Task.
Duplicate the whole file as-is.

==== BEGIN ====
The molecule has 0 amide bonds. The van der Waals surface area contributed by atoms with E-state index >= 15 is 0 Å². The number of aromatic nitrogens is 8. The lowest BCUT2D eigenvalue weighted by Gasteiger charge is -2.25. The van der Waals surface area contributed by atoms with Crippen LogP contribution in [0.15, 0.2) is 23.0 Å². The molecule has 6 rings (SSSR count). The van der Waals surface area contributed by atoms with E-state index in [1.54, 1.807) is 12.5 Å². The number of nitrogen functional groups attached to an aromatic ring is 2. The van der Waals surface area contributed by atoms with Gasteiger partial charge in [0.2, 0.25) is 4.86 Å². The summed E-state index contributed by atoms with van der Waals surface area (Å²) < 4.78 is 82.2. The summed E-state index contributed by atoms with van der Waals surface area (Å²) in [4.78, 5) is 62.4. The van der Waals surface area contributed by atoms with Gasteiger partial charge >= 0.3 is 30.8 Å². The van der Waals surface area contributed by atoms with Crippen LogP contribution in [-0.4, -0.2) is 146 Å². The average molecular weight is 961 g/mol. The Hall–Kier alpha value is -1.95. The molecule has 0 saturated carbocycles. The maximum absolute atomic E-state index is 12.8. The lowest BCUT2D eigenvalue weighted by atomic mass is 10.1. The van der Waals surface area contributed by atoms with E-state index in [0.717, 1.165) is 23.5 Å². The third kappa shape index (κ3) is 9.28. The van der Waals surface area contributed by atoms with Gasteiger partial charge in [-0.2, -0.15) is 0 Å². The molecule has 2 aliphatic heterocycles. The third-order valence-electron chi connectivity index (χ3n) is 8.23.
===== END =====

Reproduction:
The molecule has 0 amide bonds. The van der Waals surface area contributed by atoms with E-state index >= 15 is 0 Å². The number of aromatic nitrogens is 8. The lowest BCUT2D eigenvalue weighted by Gasteiger charge is -2.25. The van der Waals surface area contributed by atoms with Crippen LogP contribution in [0.15, 0.2) is 23.0 Å². The molecule has 6 rings (SSSR count). The van der Waals surface area contributed by atoms with E-state index in [1.54, 1.807) is 12.5 Å². The number of nitrogen functional groups attached to an aromatic ring is 2. The van der Waals surface area contributed by atoms with Gasteiger partial charge in [0.2, 0.25) is 4.86 Å². The summed E-state index contributed by atoms with van der Waals surface area (Å²) < 4.78 is 82.2. The summed E-state index contributed by atoms with van der Waals surface area (Å²) in [4.78, 5) is 62.4. The van der Waals surface area contributed by atoms with Gasteiger partial charge >= 0.3 is 30.8 Å². The van der Waals surface area contributed by atoms with Crippen LogP contribution in [-0.4, -0.2) is 146 Å². The average molecular weight is 961 g/mol. The Hall–Kier alpha value is -1.95. The molecule has 0 saturated carbocycles. The maximum absolute atomic E-state index is 12.8. The lowest BCUT2D eigenvalue weighted by atomic mass is 10.1. The van der Waals surface area contributed by atoms with E-state index in [0.717, 1.165) is 23.5 Å². The third kappa shape index (κ3) is 9.28. The van der Waals surface area contributed by atoms with Gasteiger partial charge in [-0.2, -0.15) is 0 Å². The molecule has 2 aliphatic heterocycles. The third-order valence-electron chi connectivity index (χ3n) is 8.23.